Cast iron pans are where it’s at. They’re hefty, durable, last forever, stay hot forever, are easy to clean, and are just fuckin’ badass. Plus, you can use whatever utensils you want on them without running the risk of damaging the pan and swallowing small flakes of Teflon. Even among the most avid cast iron cookers, every now and again, these pans require a little TLC.
What is seasoning?
Contrary to the name, seasoning a cast iron does not include any spices or flavor. Rather, seasoning refers to applying a thin layer of oil or fat onto the pan and allowing it to form a protective, nonstick layer through the use of heat.
When the oil is heated, it carbonizes and binds with the porous metal through a process called polymerization. The polymerized oil essentially creates a layer of plastic and this is what makes the pan stick-proof and rust-proof. Cooking with oils and fats will season the pan slowly over time, creating layers upon layers of seasoning, but you could accelerate this process by baking oil into it.
There are two ways to season a cast iron pan:
- Cook with it
- Apply oil & bake
Iron is a great element for cookware because it has a high heat capacity, meaning when it gets hot, it stays hot. Iron can be easily be transformed into a myriad of different shapes for cookware, accommodating various cooking methods. However, a bare cast iron pan itself is very reactive and can rust within minutes, and if you try cooking directly on it, sticking will become a problem. That’s where seasoning comes into play. It comes to help fill the porous holes on the surface of the iron, creating a protective layer that prevents rust and sticking.
How to season a cast iron pan
Step 1: Wash and dry the pan
Wash your cast iron pan in hot, soapy water and remove any unwanted particles with a sponge. Avoid using steel wool or an intense scrubber unless you plan on completely stripping and removing the seasoning. When it’s clean, dry it thoroughly with a cloth or paper towel.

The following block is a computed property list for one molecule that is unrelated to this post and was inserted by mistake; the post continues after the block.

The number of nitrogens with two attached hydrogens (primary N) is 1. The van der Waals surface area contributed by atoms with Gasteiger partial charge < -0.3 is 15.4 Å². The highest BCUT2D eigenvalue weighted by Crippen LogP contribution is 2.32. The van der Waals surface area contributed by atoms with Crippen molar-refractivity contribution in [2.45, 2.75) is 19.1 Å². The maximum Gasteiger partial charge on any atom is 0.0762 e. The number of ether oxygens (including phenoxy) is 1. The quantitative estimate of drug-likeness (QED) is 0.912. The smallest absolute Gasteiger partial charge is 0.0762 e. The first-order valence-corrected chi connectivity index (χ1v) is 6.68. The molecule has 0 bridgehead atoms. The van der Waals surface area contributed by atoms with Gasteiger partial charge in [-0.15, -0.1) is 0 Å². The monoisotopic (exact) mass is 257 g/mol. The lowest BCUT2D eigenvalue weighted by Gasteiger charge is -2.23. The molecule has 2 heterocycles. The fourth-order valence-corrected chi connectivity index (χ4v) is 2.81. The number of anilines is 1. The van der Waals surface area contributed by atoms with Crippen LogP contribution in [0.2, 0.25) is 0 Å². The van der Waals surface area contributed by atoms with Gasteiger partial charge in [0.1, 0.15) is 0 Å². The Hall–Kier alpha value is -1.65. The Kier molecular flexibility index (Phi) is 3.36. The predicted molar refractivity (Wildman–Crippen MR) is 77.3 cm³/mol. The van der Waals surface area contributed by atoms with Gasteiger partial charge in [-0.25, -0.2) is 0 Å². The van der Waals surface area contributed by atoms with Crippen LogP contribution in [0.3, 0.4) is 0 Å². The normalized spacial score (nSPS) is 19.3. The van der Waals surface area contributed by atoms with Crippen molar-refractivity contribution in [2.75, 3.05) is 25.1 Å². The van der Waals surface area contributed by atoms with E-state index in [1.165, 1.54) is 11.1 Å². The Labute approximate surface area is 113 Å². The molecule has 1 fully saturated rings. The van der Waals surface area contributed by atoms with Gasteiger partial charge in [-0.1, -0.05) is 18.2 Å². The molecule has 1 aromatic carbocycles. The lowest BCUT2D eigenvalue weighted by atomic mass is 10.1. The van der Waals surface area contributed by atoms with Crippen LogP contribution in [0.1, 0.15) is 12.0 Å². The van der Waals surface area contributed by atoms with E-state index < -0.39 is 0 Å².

Step 2: Rub a thin layer of oil onto the pan
Rub a small amount of neutral-flavored oil with a high smoke point onto the pan. This can be anything from vegetable oil, avocado oil, coconut oil(although some suggest not to use a saturated fat), or any other oil you prefer to use. Apply just enough oil(about 1 teaspoon) to coat the entire pan, including the top, bottom, and handle(s). Use a cloth or paper towel to buff the oil out. Don’t apply too much, or you risk the chance of it pooling up and becoming sticky, or it dripping all over your oven. The pan should not look greasy after the application of oil.
Step 3: Bake upside down at 450° for 1 hour
Preheat your oven to 450°, and once it’s hot, place the pan upside down in the oven and allow it to bake for an hour. To protect the bottom of your oven from oil drips, place a baking pan or a sheet of aluminum foil under the upside-down cast iron pan, but if you applied the thinnest layer of oil possible, this shouldn’t be a problem. Once the hour is up, turn off the heat and let the pan cool in the oven. To ensure a solid and protective layer of seasoning, repeat steps 2 and 3 as many times as desired. Do keep in mind that whenever you cook with oil or fat, another layer of seasoning will be added to the pan.
When to season?
Most new commercial cast iron pots and pans come with their own layer of seasoning already applied, but it’s in your best interest to add additional layers to ensure the best performance from your pan.
When you notice your cast iron pan beginning to look a little dull and dry, it might be time to give it a good seasoning. A properly seasoned cast iron pan will be a dark charcoal color and have a slight gloss, but not a greasy look. You should be able to see some light reflection, but if you wipe your finger across it, it won’t look like you just picked up a greasy french fry.
If you really want to go above and beyond in protecting those layers of seasoning, rub a thin layer of oil on a warm pan after each clean.
Proper maintenance and care
When cleaning your cast iron pan after cooking, avoid using soap and abrasive scrubbing pads, as this will wear down the seasoning.
If the pan is looking dull after cooking and cleaning, buff a small amount of oil onto the pan while it is still hot and let it sit.
Foods that could remove seasoning in a pan
Some layers of seasoning on your cast iron pan can be stripped away by cooking acidic foods. I always consider these acidic and common ingredients when thinking of what pan to use while cooking:
Although a well-seasoned pan can handle these foods for short periods of time, it’s best to avoid cooking these acidic foods in new or weakly seasoned cast iron pans.
Cooking acidic foods for long periods of time in a cast iron pan will also create a safe but unpleasant metallic taste, so it’s best to avoid these ingredients, anyway.
How to Season Cast Iron Pans
- 1 tsp neutral oil per pan
- Step 1: wash and dry the pan
- Step 2: rub a thin layer of oil onto the pan.
- Step: bake upside down at 450° for one hour.